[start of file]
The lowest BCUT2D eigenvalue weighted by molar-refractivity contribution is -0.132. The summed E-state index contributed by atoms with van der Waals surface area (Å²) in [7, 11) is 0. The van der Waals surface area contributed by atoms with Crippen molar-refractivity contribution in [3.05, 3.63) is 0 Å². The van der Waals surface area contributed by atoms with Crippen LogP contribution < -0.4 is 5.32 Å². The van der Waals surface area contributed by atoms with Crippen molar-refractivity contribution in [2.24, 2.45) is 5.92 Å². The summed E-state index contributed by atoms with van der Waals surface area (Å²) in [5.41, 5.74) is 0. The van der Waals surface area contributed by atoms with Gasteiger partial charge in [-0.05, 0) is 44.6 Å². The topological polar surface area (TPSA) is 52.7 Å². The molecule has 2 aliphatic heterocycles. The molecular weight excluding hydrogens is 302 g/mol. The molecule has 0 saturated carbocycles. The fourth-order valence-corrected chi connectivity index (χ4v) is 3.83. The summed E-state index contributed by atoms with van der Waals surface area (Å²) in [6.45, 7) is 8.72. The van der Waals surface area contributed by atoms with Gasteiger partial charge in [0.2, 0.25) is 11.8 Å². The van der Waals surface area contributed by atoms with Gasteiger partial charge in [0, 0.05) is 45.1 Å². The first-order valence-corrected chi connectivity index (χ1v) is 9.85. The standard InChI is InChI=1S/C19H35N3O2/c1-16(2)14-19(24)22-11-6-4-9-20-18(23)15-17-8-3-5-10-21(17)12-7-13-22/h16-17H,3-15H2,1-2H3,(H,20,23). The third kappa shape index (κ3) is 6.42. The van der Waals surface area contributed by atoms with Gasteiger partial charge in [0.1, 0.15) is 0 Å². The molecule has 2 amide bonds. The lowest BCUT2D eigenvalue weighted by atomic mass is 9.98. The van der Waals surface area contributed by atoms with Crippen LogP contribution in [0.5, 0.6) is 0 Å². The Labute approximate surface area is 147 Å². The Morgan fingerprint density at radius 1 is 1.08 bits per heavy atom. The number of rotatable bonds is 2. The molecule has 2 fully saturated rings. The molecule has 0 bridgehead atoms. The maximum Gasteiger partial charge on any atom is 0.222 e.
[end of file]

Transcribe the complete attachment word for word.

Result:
The lowest BCUT2D eigenvalue weighted by molar-refractivity contribution is -0.132. The summed E-state index contributed by atoms with van der Waals surface area (Å²) in [7, 11) is 0. The van der Waals surface area contributed by atoms with Crippen molar-refractivity contribution in [3.05, 3.63) is 0 Å². The van der Waals surface area contributed by atoms with Crippen LogP contribution < -0.4 is 5.32 Å². The van der Waals surface area contributed by atoms with Crippen molar-refractivity contribution in [2.24, 2.45) is 5.92 Å². The summed E-state index contributed by atoms with van der Waals surface area (Å²) in [5.41, 5.74) is 0. The van der Waals surface area contributed by atoms with Gasteiger partial charge in [-0.05, 0) is 44.6 Å². The topological polar surface area (TPSA) is 52.7 Å². The molecule has 2 aliphatic heterocycles. The molecular weight excluding hydrogens is 302 g/mol. The molecule has 0 saturated carbocycles. The fourth-order valence-corrected chi connectivity index (χ4v) is 3.83. The summed E-state index contributed by atoms with van der Waals surface area (Å²) in [6.45, 7) is 8.72. The van der Waals surface area contributed by atoms with Gasteiger partial charge in [0.2, 0.25) is 11.8 Å². The van der Waals surface area contributed by atoms with Gasteiger partial charge in [0, 0.05) is 45.1 Å². The first-order valence-corrected chi connectivity index (χ1v) is 9.85. The standard InChI is InChI=1S/C19H35N3O2/c1-16(2)14-19(24)22-11-6-4-9-20-18(23)15-17-8-3-5-10-21(17)12-7-13-22/h16-17H,3-15H2,1-2H3,(H,20,23). The third kappa shape index (κ3) is 6.42. The van der Waals surface area contributed by atoms with Gasteiger partial charge in [0.1, 0.15) is 0 Å². The molecule has 2 amide bonds. The lowest BCUT2D eigenvalue weighted by atomic mass is 9.98. The van der Waals surface area contributed by atoms with Crippen LogP contribution in [0.5, 0.6) is 0 Å². The Labute approximate surface area is 147 Å². The Morgan fingerprint density at radius 1 is 1.08 bits per heavy atom. The number of rotatable bonds is 2. The molecule has 2 fully saturated rings. The molecule has 0 bridgehead atoms. The maximum Gasteiger partial charge on any atom is 0.222 e.